Churchmouse Yarns recently released a fall collection of patterns, and a couple of them caught my eye. The Two-Point Cowl is inspired by the classic Easy Folded Poncho, but is smaller and constructed differently. The pattern is written for two gauges—sport and chunky—but it’s easy to modify this pattern for nearly any yarn choice. I’ve photographed a couple of suggested options. For the sport (or dk) weight version, try Mrs. Crosby’s Hat Box, Baah Aspen, Bare Naked Wools Stone Soup DK, or Acadia from The Fibre Co. For the chunky version, consider Malabrigo Mecha or Plymouth Select Chunky Merino.

 pattern photo © Churchmouse Yarns and Teas

pattern photo © Churchmouse Yarns and Teas

The other standout pattern for me was the Funnel Neck Pullover. This looks so comfy and relaxed, and I think that if I made one in Elemental Affects Cormo Sport or HiKoo Kenzie, I’d never want to take it off.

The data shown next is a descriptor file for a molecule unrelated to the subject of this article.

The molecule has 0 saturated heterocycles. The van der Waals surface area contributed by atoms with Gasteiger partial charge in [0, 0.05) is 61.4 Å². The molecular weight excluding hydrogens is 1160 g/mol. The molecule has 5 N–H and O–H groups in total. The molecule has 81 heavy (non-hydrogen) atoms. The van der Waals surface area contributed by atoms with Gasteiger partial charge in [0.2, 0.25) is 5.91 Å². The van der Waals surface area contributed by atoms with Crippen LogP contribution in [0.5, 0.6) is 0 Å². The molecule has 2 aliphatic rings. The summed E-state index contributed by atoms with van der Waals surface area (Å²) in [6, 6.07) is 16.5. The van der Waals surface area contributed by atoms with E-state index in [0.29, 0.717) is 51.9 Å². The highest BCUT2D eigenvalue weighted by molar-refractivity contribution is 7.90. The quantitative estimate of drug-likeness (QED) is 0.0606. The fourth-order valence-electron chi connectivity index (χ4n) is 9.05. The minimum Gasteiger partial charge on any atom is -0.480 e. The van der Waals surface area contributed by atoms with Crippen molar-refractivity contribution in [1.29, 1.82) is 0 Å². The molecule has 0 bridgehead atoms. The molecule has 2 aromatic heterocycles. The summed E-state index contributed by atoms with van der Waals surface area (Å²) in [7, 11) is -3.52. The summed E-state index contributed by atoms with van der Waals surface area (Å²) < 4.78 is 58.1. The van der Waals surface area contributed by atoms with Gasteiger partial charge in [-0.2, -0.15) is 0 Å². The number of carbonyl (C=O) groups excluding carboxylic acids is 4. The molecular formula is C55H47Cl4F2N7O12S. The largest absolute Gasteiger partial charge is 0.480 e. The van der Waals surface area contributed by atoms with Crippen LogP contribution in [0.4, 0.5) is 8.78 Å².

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...to stitch

 
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Zweig

Zweig has been just as enjoyable as I imagined, and I love working with the Studio Donegal Darnie. While the real fireworks of the colorwork and lace yoke are completed, the body and sleeves incorporate a textured fabric created with baby cables, which makes for a nice combination of excitement and cruise-control-stockinette-in-the-round knitting. As with most top-down sweaters, I am electing to knit the sleeves before the body.

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Optics

Also on my needles is Sharon Mooney’s Optics, a colorwork cowl inspired by optical illusions. As Sharon points out, “Every round (yes, it’s knitted on circulars in the round in one piece) is either the same as the round below or opposite.” I am using HiKoo Llamor in Carbon and Chili Pepper. Also check out the other pattern in this series, Optics Too.

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Ann